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    New Dads: How to Bond With Your Baby

    Build a strong connection with your newborn before the arrival and in those early days of parenthood.

    Worry Less continued...

    "It's not a competition," Caroline DiBattisto, assistant professor of pediatrics at Georgia Health Sciences University, says. "Parents should support each other and work together as a team. It's important for dads to relax, be themselves, help Mom out, spend time with the baby, and enjoy this special time."

    Pitching in will give you confidence as a new parent.

    "I think a lot of dads feel nervous that babies are fragile and they're somehow going to do something wrong. But I promise they won't," Borman-Shoap says. "Don't worry about being perfect. The worst thing that happens if you change a diaper wrong is someone gets poop or pee on them. You wash it off, try again, and laugh about it. You need to get right in there and try it."

    If your newborn was adopted or carried by a surrogate, you may feel that you should do something extra to encourage the bonding process. But this isn't necessary. "Children respond to comfort, to being loved," Diamond says. "They feel it. They sense it."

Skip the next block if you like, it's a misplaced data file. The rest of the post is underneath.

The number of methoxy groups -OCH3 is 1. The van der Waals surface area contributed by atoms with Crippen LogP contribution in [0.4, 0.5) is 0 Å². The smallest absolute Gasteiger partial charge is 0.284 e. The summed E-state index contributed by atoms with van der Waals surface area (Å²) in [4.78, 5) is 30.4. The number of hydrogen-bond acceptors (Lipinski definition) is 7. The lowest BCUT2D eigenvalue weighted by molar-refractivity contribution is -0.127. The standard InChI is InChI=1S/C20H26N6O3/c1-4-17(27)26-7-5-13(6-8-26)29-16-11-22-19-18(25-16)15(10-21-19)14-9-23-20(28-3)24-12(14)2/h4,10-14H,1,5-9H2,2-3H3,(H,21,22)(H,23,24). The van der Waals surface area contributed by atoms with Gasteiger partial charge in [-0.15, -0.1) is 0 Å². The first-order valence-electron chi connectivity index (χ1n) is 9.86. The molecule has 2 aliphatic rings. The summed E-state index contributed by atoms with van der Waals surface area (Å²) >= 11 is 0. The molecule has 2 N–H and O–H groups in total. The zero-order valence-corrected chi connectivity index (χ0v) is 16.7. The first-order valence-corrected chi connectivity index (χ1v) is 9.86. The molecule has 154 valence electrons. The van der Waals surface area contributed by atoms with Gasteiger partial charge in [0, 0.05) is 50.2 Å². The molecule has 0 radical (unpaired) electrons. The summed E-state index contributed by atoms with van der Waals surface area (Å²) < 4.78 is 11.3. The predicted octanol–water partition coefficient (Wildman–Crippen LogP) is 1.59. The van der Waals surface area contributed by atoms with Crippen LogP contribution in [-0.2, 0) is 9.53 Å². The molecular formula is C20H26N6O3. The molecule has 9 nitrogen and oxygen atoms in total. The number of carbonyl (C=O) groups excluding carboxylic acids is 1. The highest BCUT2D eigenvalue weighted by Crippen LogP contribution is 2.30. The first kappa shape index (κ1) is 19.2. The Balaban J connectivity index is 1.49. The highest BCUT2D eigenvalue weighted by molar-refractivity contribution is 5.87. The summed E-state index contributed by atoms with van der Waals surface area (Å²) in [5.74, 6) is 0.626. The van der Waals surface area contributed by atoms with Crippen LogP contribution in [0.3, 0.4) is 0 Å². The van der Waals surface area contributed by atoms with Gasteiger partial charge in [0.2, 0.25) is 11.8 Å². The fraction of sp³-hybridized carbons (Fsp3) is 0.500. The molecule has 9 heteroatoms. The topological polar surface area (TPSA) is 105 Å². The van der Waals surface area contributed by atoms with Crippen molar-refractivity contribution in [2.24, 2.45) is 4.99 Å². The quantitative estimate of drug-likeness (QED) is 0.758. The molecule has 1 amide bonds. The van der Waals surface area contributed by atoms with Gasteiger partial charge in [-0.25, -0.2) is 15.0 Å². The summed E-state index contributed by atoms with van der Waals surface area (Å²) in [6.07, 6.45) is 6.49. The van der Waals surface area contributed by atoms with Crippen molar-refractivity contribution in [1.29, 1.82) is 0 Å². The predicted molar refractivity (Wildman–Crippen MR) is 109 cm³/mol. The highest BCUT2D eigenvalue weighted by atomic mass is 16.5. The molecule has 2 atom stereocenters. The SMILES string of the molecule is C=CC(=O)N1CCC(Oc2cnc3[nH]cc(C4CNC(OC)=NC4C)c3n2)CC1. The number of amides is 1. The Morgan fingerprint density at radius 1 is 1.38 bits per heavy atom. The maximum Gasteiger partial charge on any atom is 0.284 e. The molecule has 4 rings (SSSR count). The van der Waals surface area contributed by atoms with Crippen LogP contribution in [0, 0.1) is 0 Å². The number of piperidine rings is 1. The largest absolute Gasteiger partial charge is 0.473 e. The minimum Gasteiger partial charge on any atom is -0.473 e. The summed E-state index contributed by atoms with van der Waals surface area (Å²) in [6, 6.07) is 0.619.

Get in Touch

    During the first days and weeks of your baby's life, the power of touch can bring you closer. Hold your baby whenever possible. Stroke her back. Rock her gently in your arms. "Bonding has as much to do with contact as involvement," Hill says. "If you're in contact with your baby, the bond will occur."

    Many hospitals encourage kangaroo care: placing your baby, wearing only a diaper, against your bare chest. "Lying skin to skin with your baby is great for moms and dads to do," Borman-Shoap says. "Babies are comforted by the up-and-down movement of your chest when you're breathing. They hear your heartbeat, and it helps them keep their body temperature regulated, especially for tiny babies in the NICU."

    Wear Many Hats

    Is your partner breastfeeding the baby? Obviously, you can't pinch hit there. But you can nourish your baby in other ways.

    "Feeding is an important part of taking care of a baby, but it's not the only thing," DiBattisto says. "Dads can help with bathing, dressing, and changing diapers. They can read to, snuggle with, and hold their children. Dads can also pick up and bring the baby to Mom for feedings, which would be much appreciated in the middle of the night, then take the baby back for burping."

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